She starts to breathe more normally, and even though she is right next to you on the couch, gazing at the coffee table, she seems very far away. She is inside herself completely. There is a being inside her and she is inside herself, and she has no idea or concern right now for how you feel about this. You imagine that she is talking to the baby inside her, talking to the baby inside her about you, in fact, and strangely, you are certain that she is listening to the baby, that she is consulting with the baby on what to do about this situation. And you get that empty feeling in your gut again that comes from the fact that there is a being inside her and she is separate from you, but now added to the regular pit of the stomach dropping feeling of her and the baby's separateness from you is the fact of those panties sitting on top of the dryer.
            You tell yourself to slow down, think things through, determine the best way to proceed. For a while, you wonder whether you should take Emily down and show her just how huge the blind spot behind the lint trap is, and then you wonder if it wouldn't be better just to insist that she trust you, to refuse further explanations, maybe try to shed a few tears showing how hurt you are that she could suspect you, and say, beyond this line, dear, you must have faith. But then you get angry at this idea, that she should have to take you on faith, when in reality, in spite of the occasional temptations of a wandering mind, you are entirely faithful. These panties somehow blindsided you both, and what you really want, the thing that would make this all better, like it had never happened, is an elegant proof, as though this were a math problem, and then it comes to you, and you tell her, “You know, either you or me, or both of us, we could go knock on a couple of doors—we could find the owner, and that would be that.”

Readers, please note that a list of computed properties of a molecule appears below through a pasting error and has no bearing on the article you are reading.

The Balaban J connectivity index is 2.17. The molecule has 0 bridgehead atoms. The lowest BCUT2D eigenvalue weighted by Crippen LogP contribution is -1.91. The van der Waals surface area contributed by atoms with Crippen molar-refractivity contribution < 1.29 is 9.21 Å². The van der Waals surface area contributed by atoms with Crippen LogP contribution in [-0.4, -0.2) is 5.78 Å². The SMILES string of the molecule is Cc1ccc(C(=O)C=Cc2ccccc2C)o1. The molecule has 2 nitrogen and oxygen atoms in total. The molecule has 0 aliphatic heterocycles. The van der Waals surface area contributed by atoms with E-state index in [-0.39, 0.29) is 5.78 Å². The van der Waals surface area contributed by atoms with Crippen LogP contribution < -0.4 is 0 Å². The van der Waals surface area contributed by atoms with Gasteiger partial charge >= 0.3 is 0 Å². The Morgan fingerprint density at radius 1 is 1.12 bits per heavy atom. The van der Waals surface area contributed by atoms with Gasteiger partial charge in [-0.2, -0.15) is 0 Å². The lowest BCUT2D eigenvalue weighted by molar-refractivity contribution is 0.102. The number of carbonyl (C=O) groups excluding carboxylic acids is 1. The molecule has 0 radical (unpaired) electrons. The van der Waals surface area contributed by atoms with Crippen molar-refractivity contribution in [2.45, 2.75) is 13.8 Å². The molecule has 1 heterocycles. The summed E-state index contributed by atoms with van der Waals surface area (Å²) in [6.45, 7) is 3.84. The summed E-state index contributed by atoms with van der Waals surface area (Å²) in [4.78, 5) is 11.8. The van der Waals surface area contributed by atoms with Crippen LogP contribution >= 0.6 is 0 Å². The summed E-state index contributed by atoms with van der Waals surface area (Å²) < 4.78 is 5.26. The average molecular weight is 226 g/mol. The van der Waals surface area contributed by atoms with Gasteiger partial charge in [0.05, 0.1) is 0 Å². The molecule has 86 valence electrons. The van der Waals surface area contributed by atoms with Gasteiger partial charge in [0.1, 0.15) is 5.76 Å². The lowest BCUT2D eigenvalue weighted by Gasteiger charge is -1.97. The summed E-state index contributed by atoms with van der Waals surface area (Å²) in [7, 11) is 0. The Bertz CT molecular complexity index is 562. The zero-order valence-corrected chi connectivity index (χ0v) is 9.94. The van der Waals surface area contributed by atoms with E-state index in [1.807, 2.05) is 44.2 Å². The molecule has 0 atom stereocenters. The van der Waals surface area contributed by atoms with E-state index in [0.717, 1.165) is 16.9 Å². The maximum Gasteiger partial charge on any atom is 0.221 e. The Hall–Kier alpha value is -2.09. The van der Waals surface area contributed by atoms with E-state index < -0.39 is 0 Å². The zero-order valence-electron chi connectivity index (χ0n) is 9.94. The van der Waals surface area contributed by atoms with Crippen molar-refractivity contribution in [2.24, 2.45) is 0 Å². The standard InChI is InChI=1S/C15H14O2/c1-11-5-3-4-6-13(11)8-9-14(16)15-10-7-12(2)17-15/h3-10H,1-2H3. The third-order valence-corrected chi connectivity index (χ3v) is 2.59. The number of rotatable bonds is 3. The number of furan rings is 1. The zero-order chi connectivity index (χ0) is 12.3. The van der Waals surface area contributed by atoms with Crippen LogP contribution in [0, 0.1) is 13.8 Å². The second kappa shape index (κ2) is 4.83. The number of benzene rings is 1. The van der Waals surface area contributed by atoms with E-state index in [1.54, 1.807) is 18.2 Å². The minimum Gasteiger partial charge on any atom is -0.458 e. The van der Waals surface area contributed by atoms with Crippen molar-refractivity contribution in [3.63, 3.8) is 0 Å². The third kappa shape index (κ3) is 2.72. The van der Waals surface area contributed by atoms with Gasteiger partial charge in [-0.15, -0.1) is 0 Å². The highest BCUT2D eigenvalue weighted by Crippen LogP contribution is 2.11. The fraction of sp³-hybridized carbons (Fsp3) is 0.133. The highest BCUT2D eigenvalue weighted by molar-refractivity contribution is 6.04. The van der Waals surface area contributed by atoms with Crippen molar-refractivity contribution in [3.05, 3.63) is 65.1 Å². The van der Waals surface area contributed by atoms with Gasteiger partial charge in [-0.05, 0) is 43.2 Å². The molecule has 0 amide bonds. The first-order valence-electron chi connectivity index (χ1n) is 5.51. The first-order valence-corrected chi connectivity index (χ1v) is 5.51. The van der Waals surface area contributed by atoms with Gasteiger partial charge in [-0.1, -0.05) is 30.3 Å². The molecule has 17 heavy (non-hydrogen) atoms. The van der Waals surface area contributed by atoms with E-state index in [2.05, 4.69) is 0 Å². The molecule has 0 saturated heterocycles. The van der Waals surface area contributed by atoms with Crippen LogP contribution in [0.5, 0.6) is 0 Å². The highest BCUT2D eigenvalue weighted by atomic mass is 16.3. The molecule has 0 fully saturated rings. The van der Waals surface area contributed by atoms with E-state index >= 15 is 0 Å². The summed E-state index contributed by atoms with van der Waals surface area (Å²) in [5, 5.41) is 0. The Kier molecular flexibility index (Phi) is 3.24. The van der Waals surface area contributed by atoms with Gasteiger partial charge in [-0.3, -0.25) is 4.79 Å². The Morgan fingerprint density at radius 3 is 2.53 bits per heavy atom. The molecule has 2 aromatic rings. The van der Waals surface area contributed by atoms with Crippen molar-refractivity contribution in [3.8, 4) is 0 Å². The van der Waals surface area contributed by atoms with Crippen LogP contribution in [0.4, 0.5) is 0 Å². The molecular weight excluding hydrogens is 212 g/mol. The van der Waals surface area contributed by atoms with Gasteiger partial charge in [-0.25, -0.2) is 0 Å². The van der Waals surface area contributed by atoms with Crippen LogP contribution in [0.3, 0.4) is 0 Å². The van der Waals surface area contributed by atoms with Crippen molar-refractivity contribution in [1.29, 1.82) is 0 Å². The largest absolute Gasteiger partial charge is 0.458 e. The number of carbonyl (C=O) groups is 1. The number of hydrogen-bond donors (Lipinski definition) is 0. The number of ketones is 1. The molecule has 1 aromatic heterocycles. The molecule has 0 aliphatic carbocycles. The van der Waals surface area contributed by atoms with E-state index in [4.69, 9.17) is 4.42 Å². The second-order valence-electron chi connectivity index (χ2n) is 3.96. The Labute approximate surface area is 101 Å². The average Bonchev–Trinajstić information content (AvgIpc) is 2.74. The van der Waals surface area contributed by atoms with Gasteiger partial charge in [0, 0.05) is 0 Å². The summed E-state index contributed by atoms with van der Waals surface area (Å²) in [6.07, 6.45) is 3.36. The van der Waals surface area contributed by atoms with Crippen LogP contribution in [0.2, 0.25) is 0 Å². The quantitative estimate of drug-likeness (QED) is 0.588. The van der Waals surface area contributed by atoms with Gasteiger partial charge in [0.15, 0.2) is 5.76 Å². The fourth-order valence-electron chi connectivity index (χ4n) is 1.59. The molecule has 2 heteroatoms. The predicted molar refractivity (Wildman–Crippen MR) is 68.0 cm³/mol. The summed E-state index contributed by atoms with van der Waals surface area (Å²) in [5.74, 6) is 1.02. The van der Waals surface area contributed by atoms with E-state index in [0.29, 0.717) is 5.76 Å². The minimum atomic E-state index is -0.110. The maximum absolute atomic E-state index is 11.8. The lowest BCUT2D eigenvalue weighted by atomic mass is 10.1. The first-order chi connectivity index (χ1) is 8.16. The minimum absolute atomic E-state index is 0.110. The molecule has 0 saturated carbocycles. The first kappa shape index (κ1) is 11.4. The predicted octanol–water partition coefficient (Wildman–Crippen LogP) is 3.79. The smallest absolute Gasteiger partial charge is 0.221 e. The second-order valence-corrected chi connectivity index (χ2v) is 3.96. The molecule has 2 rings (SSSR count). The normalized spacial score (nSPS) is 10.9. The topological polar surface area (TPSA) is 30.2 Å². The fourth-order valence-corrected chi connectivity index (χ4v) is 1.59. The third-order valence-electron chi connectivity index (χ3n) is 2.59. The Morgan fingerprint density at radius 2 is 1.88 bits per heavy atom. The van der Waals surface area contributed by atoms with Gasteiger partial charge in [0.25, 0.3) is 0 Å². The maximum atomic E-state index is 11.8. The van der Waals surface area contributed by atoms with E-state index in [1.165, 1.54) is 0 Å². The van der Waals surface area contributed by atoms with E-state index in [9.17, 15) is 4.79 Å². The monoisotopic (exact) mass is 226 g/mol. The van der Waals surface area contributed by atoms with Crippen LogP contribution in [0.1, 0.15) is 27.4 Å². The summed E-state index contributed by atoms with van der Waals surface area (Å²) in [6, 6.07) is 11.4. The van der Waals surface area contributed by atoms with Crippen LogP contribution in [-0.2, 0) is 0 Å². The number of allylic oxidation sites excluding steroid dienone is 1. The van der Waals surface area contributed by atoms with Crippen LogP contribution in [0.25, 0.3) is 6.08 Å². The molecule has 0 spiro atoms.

As soon as you say it, you get nervous. What if nobody claimed them? What if the owner were away on a trip? What if the owner were that college girl who doesn't really live here, but just comes to stay with that guy in #4 every once in a while? You get scared that Emily can smell your nervousness, and that makes you even more nervous. And you realize, even though you are entirely innocent, even though, aside from the regular idle fantasies and some flirtatious interactions at the bar that basically everyone has, you are a paragon of fidelity, there is no way to prove this, and if you knocked on #4's door and that guy answered, he would see you and Emily there holding the panties, and even if the panties did belong to his girlfriend, his recognition of this situation in front of him would trump his recognition of the panties, and then he would knowingly say, yes, of course these belong to what's her name, too quickly, without actually making a show of closely inspecting the nondescript panties, and Emily would see that he is covering for you, that you two probably have prearranged some sort of elaborate cheaters' truce whereby any time a strange pair of panties shows up in the apartment, the other will claim ownership of them, and Emily will see you as one more member of a vast cabal, a massive conspiracy of cheaters.
            “We don't have to do that,” she says. “I believe you.” But the way she says it, you're not sure if you believe her.

© 2014 George Zamzow

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Author Bio

George ZamzowGeorge Zamzow grew up in rural northwestern Pennsylvania and received an MFA from Florida State University. He currently lives in Eugene, Oregon and teaches writing. This is his first publication.